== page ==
Man-Eaters - Page 1&2:Why
Cats Attack | 3&4:
The Real Facts | 5&6: Jim Corbett
| 7&8: The Sundarbans |
9&10: Dudhwa Tiger Reserve | 11&12: Reducing Attacks | 13&14: Tiger Attack Stories
Rehabilitation experiments at Dudhwa Tiger Reserve:
Other, less controversial experiments were carried out at Dudhwa Tiger Reserve. These also involved Billy, along with the park manager. This time they wanted to try rehabilitation of a man-eater.
The chosen tiger had already killed and eaten 4 people; it wasn't injured or old, and there seemed no reason it should be attacking people.
In an effort to transfer the tiger back onto its natural prey the cat was moved to an area with low human encroachment and a high number of prey species.
At his new home the tiger was offered 32 baits. Each day the quantity of food was reduced, so forcing the big cat to supplement his meals by hunting. Within 40 days he was completely independent of the baits and hunting for himself.
Not every tiger responded successfully to this practice and tiger baiting is now illegal in India, having been recognised as being particularly cruel for the bait animals.
More man-eaters at Dudhwa Tiger Reserve:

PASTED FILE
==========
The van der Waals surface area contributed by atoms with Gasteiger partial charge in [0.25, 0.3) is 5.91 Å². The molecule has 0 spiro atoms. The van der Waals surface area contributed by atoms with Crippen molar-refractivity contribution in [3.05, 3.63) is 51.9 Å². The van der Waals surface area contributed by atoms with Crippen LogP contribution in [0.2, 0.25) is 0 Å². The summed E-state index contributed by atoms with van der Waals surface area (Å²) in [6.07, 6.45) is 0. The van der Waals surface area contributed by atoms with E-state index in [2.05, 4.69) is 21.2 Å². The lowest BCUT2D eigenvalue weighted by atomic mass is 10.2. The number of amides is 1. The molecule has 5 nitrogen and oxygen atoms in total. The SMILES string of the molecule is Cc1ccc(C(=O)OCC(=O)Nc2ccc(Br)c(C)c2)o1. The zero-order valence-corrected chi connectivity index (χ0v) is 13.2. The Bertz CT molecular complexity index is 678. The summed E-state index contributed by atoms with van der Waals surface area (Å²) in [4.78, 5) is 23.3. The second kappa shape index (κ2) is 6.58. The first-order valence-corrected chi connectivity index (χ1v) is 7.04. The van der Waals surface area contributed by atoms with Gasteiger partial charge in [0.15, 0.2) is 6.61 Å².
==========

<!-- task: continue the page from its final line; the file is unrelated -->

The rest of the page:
It was now that Dudhwa Tiger reserve experienced a rash of man-eaters. At times the attacks involved tigers in close proximity to each other:
The end of 'Project Tiger Reform':
This trend continued, with the design of the park probably being responsible for much of the problem. Due to the lack of a buffer, villagers constantly crossed into the park disturbing the wildlife and crossing into the territories of tigers. Quite typically, money and equipment was very low, making translocation of troublesome tigers an impossibility. Further attempts to rehabilitate other tigers were unsuccessful, or had to be shelved due to financial issues. The situation was gradually resolved by time and through the use of the bullet.
Problems at Dudhwa have been minor in the past few years. Occasional tiger attacks still occur, but these are no higher than at other wildlife reserves. For instance, on average, two villagers get attacked at Ranthambhore Tiger Reserve each year. This happens most commonly during the monsoon season when the locals enter the reserve to collect grass.